The issue of bankruptcy reform--allowing bankruptcy judges to change the terms of distressed mortgages on primary residences--is set to take a higher profile in next year’s congressional debate over how to fight foreclosures.
With the election putting a Barack Obama in the White House and expanding democratic majorities in Congress, bankruptcy reform’s outlook has brightened. But a tough fight with the industry looms, and enactment isn’t at all certain at this point. The industry argues that such changes to existing law would result in higher mortgage rates--the last thing the downtrodden housing market needs.
Sen. Dick Durbin, a Democrat from Illinois, is leading the charge to implement the change:
U.S. Senator Dick Durbin (D-IL) chaired a Senate Judiciary Committee hearing [Wednesday] on the foreclosure crisis facing American homeowners and its impact on families, communities and the economy. Durbin, one of the first in Congress to warn that the subprime mortgage meltdown could lead to a larger economic crisis, argued that hundreds of thousands of at-risk homeowners could keep their homes if allowed to alter the terms of their mortgages in bankruptcy…
In the fall of 2007, Durbin introduced the Helping Families Save Their Homes in Bankruptcy Act; a bill which would allow mortgages on primary residences to be restructured in bankruptcy – like virtually every type of personal debt, including vacation homes and family farms. This small change to the bankruptcy code could help hundreds of thousands of homeowners avoid foreclosures while continuing to fulfill their new mortgage obligations.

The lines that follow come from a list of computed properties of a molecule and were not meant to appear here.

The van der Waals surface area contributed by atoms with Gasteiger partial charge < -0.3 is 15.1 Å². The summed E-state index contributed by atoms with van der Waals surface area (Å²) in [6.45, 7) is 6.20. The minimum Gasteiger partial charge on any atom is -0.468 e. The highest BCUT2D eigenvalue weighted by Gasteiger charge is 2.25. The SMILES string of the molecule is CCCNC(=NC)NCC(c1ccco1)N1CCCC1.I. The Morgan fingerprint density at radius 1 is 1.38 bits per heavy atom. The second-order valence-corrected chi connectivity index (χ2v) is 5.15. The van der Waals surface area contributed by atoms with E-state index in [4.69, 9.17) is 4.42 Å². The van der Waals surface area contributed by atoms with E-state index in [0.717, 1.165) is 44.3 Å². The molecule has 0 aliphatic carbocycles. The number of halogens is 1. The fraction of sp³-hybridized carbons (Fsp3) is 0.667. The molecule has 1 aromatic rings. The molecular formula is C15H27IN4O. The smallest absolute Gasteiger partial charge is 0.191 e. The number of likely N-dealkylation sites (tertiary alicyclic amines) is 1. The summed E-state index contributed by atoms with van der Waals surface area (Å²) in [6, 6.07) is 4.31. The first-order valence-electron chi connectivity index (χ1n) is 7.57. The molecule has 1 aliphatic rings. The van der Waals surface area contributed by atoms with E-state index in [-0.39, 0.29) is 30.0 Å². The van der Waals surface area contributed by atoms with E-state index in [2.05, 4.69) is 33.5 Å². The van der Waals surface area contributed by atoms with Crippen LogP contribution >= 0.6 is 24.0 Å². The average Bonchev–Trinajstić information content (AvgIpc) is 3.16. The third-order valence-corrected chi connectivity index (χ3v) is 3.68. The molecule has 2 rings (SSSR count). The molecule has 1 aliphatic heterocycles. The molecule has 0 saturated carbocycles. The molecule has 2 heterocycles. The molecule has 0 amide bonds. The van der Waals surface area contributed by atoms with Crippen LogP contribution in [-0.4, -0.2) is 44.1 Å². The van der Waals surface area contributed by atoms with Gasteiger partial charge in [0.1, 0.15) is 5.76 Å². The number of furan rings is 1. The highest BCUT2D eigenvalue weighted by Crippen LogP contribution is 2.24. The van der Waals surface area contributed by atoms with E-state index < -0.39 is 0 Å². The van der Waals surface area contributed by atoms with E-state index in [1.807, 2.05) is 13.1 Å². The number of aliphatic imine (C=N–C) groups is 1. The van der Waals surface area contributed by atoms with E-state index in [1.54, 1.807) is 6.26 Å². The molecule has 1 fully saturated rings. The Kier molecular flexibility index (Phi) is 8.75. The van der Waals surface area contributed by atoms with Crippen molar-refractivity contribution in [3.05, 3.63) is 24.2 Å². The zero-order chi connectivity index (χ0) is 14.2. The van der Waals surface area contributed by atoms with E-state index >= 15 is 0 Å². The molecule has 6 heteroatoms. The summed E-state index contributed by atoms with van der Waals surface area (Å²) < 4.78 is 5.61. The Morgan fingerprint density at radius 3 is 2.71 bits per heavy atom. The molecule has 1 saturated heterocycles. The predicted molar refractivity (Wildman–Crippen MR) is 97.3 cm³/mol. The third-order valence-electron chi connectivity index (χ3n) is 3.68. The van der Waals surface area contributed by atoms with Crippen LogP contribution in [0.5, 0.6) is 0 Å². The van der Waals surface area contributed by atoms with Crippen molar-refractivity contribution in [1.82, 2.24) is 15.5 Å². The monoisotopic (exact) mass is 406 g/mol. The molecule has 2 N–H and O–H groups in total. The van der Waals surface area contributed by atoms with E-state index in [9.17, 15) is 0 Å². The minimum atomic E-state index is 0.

Over the past year, Durbin has tried three times to pass this proposal - as part of Majority Leader Reid’s housing bill in the spring, as part of the Senate Banking Committee’s housing bill in the summer, and as part of the financial rescue bill this fall. Each time, the Mortgage Bankers Association and most of the financial services industry opposed the proposal.
“The question that faces us now is this: after committing over one trillion dollars in taxpayer money to what has largely been an unsuccessful effort to address the foreclosure crisis and save our economy from a devastating recession, why don’t we take a step that would indisputably reduce foreclosures and that would cost taxpayers nothing?” Durbin asked….
A large coalition of groups has voiced their support of Durbin’s Helping Families Save Their Homes in Bankruptcy Act. They include: AARP, AFL-CIO, Leadership Conference on Civil Rights, NAACP, Service Employees International Union, Consumer Federation of America, National Association of Consumer Bankruptcy Attorneys, Center for Responsible Lending, Consumers Union, National Fair Housing Alliance, Opportunity Finance Network, Consumer Action, Association of Community Organizations for Reform Now, Central Illinois Organizing Project, Lawyers’ Committee for Civil Rights Under Law, National Association of Consumer Advocates, National Community Reinvestment Coalition, National Consumer Law Center (on behalf of its low income clients), and U.S. PIRG.